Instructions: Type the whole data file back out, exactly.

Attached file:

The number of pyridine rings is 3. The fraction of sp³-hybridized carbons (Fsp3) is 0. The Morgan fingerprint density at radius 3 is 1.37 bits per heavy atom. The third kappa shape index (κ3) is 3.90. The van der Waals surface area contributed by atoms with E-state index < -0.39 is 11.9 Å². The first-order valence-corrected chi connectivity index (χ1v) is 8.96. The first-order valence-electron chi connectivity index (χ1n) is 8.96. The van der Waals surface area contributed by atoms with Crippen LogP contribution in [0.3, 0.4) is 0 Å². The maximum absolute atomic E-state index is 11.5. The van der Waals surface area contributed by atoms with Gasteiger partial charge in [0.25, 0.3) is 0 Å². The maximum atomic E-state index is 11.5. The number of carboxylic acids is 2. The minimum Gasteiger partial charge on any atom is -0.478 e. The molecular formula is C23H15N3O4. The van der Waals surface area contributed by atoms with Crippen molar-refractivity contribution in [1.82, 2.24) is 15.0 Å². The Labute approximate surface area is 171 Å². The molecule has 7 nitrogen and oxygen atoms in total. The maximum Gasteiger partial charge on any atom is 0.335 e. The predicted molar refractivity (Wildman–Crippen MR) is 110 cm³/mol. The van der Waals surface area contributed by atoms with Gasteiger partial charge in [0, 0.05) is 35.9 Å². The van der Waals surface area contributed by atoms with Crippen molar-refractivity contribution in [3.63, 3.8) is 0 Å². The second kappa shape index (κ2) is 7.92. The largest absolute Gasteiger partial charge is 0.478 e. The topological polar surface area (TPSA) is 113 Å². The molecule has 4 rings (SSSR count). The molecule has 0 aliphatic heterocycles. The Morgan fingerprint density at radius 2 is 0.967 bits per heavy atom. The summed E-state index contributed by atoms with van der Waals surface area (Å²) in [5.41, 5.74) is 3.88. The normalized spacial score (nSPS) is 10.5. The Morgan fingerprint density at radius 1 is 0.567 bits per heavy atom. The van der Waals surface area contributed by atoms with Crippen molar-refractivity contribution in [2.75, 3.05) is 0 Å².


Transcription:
The number of pyridine rings is 3. The fraction of sp³-hybridized carbons (Fsp3) is 0. The Morgan fingerprint density at radius 3 is 1.37 bits per heavy atom. The third kappa shape index (κ3) is 3.90. The van der Waals surface area contributed by atoms with E-state index < -0.39 is 11.9 Å². The first-order valence-corrected chi connectivity index (χ1v) is 8.96. The first-order valence-electron chi connectivity index (χ1n) is 8.96. The van der Waals surface area contributed by atoms with Crippen LogP contribution in [0.3, 0.4) is 0 Å². The maximum absolute atomic E-state index is 11.5. The van der Waals surface area contributed by atoms with Gasteiger partial charge in [0.25, 0.3) is 0 Å². The maximum atomic E-state index is 11.5. The number of carboxylic acids is 2. The minimum Gasteiger partial charge on any atom is -0.478 e. The molecular formula is C23H15N3O4. The van der Waals surface area contributed by atoms with Crippen molar-refractivity contribution in [1.82, 2.24) is 15.0 Å². The Labute approximate surface area is 171 Å². The molecule has 7 nitrogen and oxygen atoms in total. The maximum Gasteiger partial charge on any atom is 0.335 e. The predicted molar refractivity (Wildman–Crippen MR) is 110 cm³/mol. The van der Waals surface area contributed by atoms with Gasteiger partial charge in [0, 0.05) is 35.9 Å². The van der Waals surface area contributed by atoms with Crippen molar-refractivity contribution in [3.63, 3.8) is 0 Å². The second kappa shape index (κ2) is 7.92. The largest absolute Gasteiger partial charge is 0.478 e. The topological polar surface area (TPSA) is 113 Å². The molecule has 4 rings (SSSR count). The molecule has 0 aliphatic heterocycles. The Morgan fingerprint density at radius 2 is 0.967 bits per heavy atom. The summed E-state index contributed by atoms with van der Waals surface area (Å²) in [5.41, 5.74) is 3.88. The normalized spacial score (nSPS) is 10.5. The Morgan fingerprint density at radius 1 is 0.567 bits per heavy atom. The van der Waals surface area contributed by atoms with Crippen molar-refractivity contribution in [2.75, 3.05) is 0 Å².